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Reviews - February 3, 2021

Cintiq 15X review – Review

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Wacom’s latest combined graphics tablet and LCD – the successor to the PL-500 – the Cintiq 15X offers the kind of technology creatives dream of, at a price that most can afford. Comprising of a high-quality LCD that works as both a computer screen and input tablet, it lets you draw directly on your screen from a wide range of applications, as well as perform all the general navigational functions you would with a mouse, such as accessing menus, opening and drag-&-dropping files. At £1,195, the Cintiq is also half the price of the PL-500.
The Cintiq’s 15-inch screen has a top resolution of 1,024-x-768, plus support for 24-bit colour. An easel-type stand on the back lets you adjust the screen’s tilt to any viewing angle from an upright position to an almost-flat tablet. I was very impressed with the LCD’s quality. Compared with the PL 500, it’s substantially brighter, with excellent colour and contrast across the surface. The screen is surrounded in a stylish, dark-grey case with thin slots on either side that accommodate a sliding track-mounted holder for the pen – to suit left- or right-handed users.
Wacom’s previous LCD pen tablets suffered for a surface that was both slippery to the touch of the pen and imprecise. The PL-500’s drawing layer was so thick that there was a real difference between the cursor and where you touched the screen with your stylus. A much thinner drawing layer on the Cintiq reduces this parallax effect and makes for more accuracy in fine detail work. A special coating also gives the screen a small amount of resistance to simulate the effect of drawing on paper.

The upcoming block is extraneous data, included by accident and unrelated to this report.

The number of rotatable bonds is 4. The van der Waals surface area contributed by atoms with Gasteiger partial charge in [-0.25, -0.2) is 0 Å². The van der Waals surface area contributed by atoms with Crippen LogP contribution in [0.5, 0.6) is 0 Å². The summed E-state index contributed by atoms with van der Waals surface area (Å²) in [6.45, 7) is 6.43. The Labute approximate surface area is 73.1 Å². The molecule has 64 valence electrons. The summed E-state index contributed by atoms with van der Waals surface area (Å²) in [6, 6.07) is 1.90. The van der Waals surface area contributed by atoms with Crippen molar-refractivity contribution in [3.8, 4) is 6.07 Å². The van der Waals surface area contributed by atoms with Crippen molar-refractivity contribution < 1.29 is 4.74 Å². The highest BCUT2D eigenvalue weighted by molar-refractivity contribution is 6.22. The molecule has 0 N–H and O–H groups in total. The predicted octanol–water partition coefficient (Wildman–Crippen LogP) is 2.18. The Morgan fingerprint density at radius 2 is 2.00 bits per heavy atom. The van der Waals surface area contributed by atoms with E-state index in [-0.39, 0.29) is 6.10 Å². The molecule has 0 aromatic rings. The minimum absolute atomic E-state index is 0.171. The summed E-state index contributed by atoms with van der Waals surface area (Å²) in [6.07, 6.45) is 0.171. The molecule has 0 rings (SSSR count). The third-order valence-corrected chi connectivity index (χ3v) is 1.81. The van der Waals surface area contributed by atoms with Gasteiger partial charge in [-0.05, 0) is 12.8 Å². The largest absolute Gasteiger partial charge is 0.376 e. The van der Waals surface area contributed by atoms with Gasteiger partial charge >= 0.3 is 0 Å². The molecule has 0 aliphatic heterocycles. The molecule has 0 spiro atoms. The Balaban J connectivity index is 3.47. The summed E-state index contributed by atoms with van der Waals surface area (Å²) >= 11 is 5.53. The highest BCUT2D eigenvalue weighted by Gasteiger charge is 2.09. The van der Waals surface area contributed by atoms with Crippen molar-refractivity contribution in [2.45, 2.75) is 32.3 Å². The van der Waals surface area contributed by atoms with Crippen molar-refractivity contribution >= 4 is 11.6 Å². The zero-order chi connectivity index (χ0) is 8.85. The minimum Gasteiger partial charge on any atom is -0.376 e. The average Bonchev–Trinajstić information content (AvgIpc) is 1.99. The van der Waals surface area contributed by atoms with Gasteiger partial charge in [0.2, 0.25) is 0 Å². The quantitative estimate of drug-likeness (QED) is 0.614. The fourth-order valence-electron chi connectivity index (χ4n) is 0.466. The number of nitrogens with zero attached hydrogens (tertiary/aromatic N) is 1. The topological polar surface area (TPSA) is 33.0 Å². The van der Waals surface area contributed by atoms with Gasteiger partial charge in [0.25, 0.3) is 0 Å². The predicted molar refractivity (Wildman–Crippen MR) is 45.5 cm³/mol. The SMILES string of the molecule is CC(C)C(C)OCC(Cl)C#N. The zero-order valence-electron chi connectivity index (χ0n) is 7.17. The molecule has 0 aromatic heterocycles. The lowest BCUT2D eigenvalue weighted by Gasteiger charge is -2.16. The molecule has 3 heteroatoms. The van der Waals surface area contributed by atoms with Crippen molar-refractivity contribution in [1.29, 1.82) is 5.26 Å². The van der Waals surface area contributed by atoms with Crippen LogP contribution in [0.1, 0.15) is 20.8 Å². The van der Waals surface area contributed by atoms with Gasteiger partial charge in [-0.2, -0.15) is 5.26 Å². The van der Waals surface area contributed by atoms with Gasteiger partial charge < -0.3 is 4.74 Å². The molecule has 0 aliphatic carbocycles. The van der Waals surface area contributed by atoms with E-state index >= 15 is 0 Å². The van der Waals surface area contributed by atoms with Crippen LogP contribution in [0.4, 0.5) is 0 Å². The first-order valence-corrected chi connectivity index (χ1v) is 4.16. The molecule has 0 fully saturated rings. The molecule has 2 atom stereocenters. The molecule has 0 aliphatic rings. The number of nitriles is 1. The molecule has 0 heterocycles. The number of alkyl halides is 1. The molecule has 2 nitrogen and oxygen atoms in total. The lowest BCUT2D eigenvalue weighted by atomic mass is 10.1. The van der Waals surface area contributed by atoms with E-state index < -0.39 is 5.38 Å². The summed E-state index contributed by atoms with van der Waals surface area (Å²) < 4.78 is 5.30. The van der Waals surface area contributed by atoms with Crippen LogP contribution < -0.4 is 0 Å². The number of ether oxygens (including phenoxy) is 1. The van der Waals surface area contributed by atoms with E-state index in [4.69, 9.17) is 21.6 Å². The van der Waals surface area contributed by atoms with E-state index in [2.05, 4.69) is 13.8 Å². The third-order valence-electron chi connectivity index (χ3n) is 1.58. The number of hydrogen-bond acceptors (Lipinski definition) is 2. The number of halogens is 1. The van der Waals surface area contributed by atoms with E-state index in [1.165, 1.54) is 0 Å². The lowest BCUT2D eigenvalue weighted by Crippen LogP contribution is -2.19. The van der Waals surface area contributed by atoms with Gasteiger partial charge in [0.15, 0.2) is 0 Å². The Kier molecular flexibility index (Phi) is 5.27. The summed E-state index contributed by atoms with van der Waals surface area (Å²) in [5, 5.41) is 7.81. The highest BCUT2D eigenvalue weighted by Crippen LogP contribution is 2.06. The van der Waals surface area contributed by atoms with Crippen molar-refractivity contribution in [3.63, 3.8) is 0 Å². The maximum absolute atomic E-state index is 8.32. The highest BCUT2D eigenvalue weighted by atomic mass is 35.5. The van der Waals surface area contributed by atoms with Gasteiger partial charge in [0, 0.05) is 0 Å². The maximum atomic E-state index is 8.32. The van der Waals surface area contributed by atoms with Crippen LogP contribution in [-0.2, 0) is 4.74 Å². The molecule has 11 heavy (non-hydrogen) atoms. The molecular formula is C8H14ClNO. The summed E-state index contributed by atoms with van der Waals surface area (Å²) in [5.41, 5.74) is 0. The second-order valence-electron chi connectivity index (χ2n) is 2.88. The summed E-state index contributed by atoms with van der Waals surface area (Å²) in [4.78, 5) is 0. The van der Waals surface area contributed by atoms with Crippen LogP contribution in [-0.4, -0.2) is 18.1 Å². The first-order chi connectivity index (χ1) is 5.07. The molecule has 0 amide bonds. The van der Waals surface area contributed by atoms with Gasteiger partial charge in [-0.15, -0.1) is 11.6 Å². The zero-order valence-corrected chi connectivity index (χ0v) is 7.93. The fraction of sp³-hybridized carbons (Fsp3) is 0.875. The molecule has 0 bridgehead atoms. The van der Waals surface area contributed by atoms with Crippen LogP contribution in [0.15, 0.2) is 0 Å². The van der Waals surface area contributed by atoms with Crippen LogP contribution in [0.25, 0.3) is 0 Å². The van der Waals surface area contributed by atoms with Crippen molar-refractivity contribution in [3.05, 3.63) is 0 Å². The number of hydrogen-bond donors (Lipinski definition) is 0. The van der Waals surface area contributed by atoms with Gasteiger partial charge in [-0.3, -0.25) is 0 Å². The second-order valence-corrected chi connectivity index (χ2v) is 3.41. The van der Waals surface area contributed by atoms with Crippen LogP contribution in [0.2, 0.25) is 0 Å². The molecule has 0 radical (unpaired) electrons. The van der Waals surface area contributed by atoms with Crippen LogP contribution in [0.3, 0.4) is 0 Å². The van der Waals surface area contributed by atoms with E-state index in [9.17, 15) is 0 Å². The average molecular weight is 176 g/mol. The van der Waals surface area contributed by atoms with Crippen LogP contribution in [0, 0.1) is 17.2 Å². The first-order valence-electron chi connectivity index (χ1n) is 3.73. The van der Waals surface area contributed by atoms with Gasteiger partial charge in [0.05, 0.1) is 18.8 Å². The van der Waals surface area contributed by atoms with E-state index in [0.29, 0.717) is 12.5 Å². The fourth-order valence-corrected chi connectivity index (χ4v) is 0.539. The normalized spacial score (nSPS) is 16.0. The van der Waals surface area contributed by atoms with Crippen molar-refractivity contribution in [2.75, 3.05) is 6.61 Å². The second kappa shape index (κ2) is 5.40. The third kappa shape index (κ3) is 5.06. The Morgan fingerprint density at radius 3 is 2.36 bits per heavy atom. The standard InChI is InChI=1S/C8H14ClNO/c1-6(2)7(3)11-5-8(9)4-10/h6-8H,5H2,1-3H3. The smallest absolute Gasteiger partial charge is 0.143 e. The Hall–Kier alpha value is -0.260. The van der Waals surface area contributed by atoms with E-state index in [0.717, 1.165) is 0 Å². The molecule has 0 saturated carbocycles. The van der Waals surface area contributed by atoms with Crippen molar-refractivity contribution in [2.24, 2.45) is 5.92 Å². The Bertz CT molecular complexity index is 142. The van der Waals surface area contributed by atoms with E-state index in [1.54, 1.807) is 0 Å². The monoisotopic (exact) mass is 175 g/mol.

Unlike the Intuos2 range with its more comfortable Grip Pen and range of input devices such as airbrush and stroke pens, the Cintiq comes with a single, standard Ultrapen that doesn’t support tilt. It does, however, support 512 levels of pressure, has a two-function programmable rocker switch and an eraser.
Setting up the Cintiq is straightforward. With both a VGA and DVI ports available, you can easily connect it to a wide range of computers and both USB and serial are supported. You can use the Cintiq as a second monitor, but you’ll need an additional video card. With three in use (power, monitor and USB/serial), the Cintiq’s cables can be a bit of bugbear. They’re going to get in the way at some point, especially if you want to work with it on your lap.
With more features than the PL-500 and at
half the price, the Cintiq should become become an indispensable tool for creatives in numerous disciplines.

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